Our canine friends need our assistance to maintain some aspects concerning good health. Just as we are concerned with our mouth health and have adapted to a regular mouth hygiene routine, this is one area we can assist our friends who cannot hold a toothbrush. The buildup of plaque and tartar can results in bacteria growth, which may then lead to other health conditions being, gingivitis also known as bleeding gums, periodontal disease, gum recession, tooth loss among other issues and further health concerns. If there is a healthy mouth chances are your canine friend will be less susceptible to these more serious health issues. We strongly recommend that the brushing of teeth be adapted as a regular routine and this would be up to you as their guardian.
How do I brush my dog’s teeth at home?
- Use a specially formulated dog toothpaste. Never use human toothpaste it is not formulated for swallowing.
- You don’t have to use a special dog toothbrush you can use a regular human toothbrush but be sure it has super soft bristles.
- Sit your dog down beside you supported by a couch, chair or wall on the other side, giving your dog less movement. You may need to exercise patients, the objective here is to get that brush inside the mouth and eventually, an active brushing. Once this seating is accomplished and comfortable, pull the lips up and brush tooth and gum surface, expecting some toothbrush chewing. As like most routines, this all works better for all concerned, when introduced at an early age.
- Keep in mind, some brushing is better than no brushing!
Looking for more tips? Check out 5 Secrets of fighting Bad Breath.
How often should I brush my dog’s teeth?
It is recommended to brush your dog’s teeth 2 to 3 times per week. If you brush regularly and also use the numerous dental care products found in pet stores you will be able to maintain your pets’ oral health.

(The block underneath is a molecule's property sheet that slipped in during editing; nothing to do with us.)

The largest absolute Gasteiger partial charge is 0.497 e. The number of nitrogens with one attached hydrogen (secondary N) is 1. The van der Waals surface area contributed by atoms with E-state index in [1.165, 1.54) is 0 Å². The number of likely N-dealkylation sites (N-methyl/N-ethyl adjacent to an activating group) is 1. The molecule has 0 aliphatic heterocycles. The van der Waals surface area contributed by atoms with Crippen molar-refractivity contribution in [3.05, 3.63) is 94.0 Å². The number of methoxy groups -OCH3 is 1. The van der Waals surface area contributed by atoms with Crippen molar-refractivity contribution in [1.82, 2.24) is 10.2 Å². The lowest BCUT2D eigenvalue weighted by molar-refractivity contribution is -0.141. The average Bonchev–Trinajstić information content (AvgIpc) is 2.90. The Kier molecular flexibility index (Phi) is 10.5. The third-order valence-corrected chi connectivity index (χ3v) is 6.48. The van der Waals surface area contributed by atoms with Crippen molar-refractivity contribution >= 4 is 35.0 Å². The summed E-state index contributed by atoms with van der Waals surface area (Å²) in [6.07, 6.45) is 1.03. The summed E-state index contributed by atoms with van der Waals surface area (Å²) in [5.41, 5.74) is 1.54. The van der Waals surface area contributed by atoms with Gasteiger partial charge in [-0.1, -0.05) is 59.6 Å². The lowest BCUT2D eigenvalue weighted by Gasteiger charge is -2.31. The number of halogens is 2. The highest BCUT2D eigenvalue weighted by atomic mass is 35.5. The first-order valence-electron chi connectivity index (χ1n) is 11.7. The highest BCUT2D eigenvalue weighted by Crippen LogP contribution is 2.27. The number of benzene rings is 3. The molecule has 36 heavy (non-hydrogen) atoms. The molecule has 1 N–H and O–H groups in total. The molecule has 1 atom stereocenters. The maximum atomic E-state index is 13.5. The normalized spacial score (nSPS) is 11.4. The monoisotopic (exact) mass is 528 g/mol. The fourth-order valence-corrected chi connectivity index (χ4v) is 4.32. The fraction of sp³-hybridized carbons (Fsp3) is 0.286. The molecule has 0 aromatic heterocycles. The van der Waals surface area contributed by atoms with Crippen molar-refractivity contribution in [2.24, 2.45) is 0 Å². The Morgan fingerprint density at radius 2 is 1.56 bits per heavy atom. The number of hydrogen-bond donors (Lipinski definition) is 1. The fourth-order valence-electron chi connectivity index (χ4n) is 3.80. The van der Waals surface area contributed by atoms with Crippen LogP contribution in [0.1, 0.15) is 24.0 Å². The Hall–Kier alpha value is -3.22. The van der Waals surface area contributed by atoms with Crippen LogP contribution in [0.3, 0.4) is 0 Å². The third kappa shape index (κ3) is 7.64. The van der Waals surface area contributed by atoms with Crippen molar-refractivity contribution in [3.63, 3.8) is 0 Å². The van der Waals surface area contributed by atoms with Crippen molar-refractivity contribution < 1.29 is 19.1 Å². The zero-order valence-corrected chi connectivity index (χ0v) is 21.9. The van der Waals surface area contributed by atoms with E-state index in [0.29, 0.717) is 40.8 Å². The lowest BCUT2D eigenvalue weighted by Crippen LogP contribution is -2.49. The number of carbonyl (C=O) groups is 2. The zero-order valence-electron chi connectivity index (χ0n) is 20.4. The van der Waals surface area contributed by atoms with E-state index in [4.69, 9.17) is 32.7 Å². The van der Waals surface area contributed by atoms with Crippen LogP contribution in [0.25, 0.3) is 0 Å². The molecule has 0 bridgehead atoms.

How often should I have my dog’s teeth professionally cleaned?
A professional cleaning should be done 1 to 2 times per year. Professional cleaning removes plaque and calculus that harbour bacteria, which may weaken the immune system leaving your canine friend susceptible to more systemic conditions, such as, liver, kidney and heart diseases.
What is Non-Anesthesia dog teeth cleaning and is it possible?
A good pet dental specialist will settle your dog using various techniques, inspect your dog’s teeth, review their overall oral health, and remove plaque and tartar with the same dental tools your dental hygienist uses. You can see how Dashing Dog’s Dental describes the process of helping a dog settle before their teeth are scaled. If your dog is uncomfortable with the process or is assessed by the dog dental specialist as requiring a vet over a scaling service, this will be determined and no fee is charged.
About The Author:
Seana Wade also referred to as the dog whisperer, and owner of Dashing Dawgs Grooming & Boutique and Dashing Dog’s Dental is a passionate certified non anesthesia dog dental specialist who as a child lost her own dog to over sedation.